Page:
But contacts in both Paris and Washington disagree on whose was the most telling influence, saying that – at Geithner’s near-desperate behest – Barack Obama threatened Berlin with dropping Germany’s share of US trade far down the list of Favoured Nation States. That’s a fascinating development, because Forbes only last week wrote this in relation to what Obama should do about Spain:
“An American President would know how to say to Angela Merkel – if you do not compromise, if you do not  resolve this, then we will begin sidelining your companies from our high speed rail projects; we will make it tough for you to sell luxury cars; we will review procurement procedures to eliminate your companies from our public tenders. We will not relent until you do.”
There is no way the electioneering Obama could be seen to be weak on euro-contagion, and so he has acted. Good for his campaign, bad for the Pentagon and the oil business who had other plans for Greece…and if the truth be known, still do.

As always with Berlin, however, there’s a catch: the Chancellery signalled that it may be open to euro-zone bonds or further support for the region’s banking sector, but that would depend on other countries agreeing to transfer more power to Brussels.

A late adman friend of mine, when asked what the ultimate advertising claim was, told the questioner, “Buy this thing or you’ll die”. This is indeed the deal that’s on the table here. But my God, how much time and taxpayer money all this hubris-fuelled denailism has cost. It would be nice to think that some day those responsible will be brought to book for it. But inhaling without further action is not recommended.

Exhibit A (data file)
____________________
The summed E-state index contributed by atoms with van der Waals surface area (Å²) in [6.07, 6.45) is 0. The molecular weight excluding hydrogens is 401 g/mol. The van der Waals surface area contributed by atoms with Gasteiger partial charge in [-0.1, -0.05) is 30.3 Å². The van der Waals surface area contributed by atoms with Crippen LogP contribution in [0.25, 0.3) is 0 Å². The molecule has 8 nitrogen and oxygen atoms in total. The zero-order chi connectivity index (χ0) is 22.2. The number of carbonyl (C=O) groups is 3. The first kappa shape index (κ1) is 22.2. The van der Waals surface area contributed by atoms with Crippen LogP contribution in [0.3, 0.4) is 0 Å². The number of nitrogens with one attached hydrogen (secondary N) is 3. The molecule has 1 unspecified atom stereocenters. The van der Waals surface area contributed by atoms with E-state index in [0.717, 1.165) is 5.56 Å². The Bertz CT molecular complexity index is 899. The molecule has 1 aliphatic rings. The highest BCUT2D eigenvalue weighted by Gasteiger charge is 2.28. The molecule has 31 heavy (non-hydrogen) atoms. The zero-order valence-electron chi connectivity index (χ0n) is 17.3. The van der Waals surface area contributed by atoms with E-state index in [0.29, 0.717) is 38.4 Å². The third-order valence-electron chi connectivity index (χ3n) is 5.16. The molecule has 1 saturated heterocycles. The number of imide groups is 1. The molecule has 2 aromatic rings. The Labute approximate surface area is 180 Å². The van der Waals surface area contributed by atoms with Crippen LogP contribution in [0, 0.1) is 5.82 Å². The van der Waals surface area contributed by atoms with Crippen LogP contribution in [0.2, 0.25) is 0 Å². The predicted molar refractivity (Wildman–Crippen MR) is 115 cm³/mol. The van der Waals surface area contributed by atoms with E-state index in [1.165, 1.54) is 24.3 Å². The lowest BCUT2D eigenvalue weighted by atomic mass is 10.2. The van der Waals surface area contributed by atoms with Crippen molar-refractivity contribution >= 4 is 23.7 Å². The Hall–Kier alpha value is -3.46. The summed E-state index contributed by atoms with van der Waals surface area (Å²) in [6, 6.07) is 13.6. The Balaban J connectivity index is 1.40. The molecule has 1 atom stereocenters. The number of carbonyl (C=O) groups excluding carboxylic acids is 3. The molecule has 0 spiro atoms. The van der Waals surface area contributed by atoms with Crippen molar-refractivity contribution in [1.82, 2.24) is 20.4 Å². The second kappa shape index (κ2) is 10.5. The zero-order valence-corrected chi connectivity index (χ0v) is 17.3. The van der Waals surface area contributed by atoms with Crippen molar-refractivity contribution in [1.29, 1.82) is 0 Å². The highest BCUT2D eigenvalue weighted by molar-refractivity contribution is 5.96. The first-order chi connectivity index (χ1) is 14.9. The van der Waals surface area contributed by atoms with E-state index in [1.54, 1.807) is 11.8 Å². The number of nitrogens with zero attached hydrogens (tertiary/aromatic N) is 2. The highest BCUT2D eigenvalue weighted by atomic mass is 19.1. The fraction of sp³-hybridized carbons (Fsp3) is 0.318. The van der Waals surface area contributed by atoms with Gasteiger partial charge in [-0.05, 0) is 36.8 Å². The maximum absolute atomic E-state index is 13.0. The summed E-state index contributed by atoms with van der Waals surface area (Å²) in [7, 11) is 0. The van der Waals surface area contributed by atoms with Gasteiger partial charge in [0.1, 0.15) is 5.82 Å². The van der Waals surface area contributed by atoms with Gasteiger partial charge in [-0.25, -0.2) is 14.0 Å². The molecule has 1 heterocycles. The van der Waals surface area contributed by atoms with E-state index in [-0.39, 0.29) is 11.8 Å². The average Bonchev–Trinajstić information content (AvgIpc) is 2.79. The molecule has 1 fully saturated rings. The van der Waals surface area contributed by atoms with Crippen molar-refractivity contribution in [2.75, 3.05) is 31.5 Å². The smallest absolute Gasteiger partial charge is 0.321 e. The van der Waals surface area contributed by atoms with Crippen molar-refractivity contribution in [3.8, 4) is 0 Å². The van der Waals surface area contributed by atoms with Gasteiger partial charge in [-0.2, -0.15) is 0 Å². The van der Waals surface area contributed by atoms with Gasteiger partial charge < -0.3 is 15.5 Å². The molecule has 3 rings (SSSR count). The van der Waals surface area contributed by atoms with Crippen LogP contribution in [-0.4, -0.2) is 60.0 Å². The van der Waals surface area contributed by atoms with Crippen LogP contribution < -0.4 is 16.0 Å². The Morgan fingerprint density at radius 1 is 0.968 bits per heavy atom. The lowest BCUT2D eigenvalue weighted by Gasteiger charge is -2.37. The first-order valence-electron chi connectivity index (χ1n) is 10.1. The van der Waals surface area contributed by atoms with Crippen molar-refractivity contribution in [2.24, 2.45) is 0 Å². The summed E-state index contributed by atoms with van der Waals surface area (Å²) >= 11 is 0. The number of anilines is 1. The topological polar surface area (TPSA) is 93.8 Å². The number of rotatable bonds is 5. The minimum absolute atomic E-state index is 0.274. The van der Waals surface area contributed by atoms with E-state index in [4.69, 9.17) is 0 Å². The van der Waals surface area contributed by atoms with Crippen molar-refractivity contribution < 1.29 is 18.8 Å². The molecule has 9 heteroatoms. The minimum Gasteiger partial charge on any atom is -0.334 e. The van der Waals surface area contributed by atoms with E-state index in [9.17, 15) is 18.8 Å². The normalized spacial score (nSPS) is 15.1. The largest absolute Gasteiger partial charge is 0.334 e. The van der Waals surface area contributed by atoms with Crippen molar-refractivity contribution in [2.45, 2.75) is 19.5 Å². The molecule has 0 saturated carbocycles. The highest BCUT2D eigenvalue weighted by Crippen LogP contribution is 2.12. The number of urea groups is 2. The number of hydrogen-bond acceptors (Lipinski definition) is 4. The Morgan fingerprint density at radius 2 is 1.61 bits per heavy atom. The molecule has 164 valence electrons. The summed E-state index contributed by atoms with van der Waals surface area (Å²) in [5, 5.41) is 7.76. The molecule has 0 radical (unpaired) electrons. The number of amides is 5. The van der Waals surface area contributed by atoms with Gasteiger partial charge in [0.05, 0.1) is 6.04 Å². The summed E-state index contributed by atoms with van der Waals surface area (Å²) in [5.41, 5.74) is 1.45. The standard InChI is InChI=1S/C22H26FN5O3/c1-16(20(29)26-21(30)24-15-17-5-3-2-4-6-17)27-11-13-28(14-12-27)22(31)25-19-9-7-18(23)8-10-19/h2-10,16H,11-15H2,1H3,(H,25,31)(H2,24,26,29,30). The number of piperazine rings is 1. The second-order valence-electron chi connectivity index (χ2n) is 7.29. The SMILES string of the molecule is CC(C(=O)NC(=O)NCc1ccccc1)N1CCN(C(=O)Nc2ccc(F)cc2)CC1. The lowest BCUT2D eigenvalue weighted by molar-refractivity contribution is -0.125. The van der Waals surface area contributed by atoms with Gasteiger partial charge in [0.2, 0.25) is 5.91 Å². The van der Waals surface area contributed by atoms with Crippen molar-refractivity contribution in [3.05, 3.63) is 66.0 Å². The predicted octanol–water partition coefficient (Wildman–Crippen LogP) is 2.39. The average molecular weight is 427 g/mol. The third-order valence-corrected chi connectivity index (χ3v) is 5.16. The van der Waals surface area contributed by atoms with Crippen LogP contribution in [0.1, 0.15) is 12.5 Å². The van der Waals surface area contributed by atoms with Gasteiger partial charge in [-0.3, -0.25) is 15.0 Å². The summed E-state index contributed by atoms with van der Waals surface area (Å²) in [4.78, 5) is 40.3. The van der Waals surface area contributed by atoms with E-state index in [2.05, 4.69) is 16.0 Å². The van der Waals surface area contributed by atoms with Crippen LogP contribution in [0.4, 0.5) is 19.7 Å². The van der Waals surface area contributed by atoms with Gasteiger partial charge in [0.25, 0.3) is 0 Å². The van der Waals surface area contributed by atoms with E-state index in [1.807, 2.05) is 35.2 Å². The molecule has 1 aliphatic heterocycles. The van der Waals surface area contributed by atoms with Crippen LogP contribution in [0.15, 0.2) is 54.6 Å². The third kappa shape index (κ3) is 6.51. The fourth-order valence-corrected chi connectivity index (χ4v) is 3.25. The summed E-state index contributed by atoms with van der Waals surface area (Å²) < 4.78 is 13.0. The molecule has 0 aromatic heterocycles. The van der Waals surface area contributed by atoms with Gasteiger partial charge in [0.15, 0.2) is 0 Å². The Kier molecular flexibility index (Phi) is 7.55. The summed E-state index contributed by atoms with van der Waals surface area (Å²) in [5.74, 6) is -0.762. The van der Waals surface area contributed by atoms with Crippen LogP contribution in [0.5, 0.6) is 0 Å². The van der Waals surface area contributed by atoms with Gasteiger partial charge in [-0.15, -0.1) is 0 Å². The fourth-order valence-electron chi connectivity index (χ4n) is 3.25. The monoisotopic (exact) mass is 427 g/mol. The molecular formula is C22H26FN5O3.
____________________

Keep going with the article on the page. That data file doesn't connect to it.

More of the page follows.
So: Obama blackmails Berlin, and Berlin blackmails its eurozone partners. They used to call this diplomacy.



The Rumors Begin Early

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Contrary to what some may have been expecting, there was no coordinated grand central-bank bailout announcement over the weekend (and likely won't be one for a while). Instead we got promises of plans for a master plan, even as Soros gave Europe 3 months (or 2 months and 29 days as of today). Still, that has not prevented European stocks from rising to intraday highs driven by the EUR, and fears of a major snap-back rally in the record oversold currency as explained here yesterday. It also means that, as warned repeatedly, even the faintest hint of German capitulation will trigger buy programs. Such as this one just hitting the tape:
No clarification, nothing of substance: the mere suspense now is enough to make traders ignore that nothing is getting better. But at least for the time being nothing is (much) worse.
Expect Germany to promptly dash hopes that it is fixing anything. Remember XO = 1000 bps before anything real happens.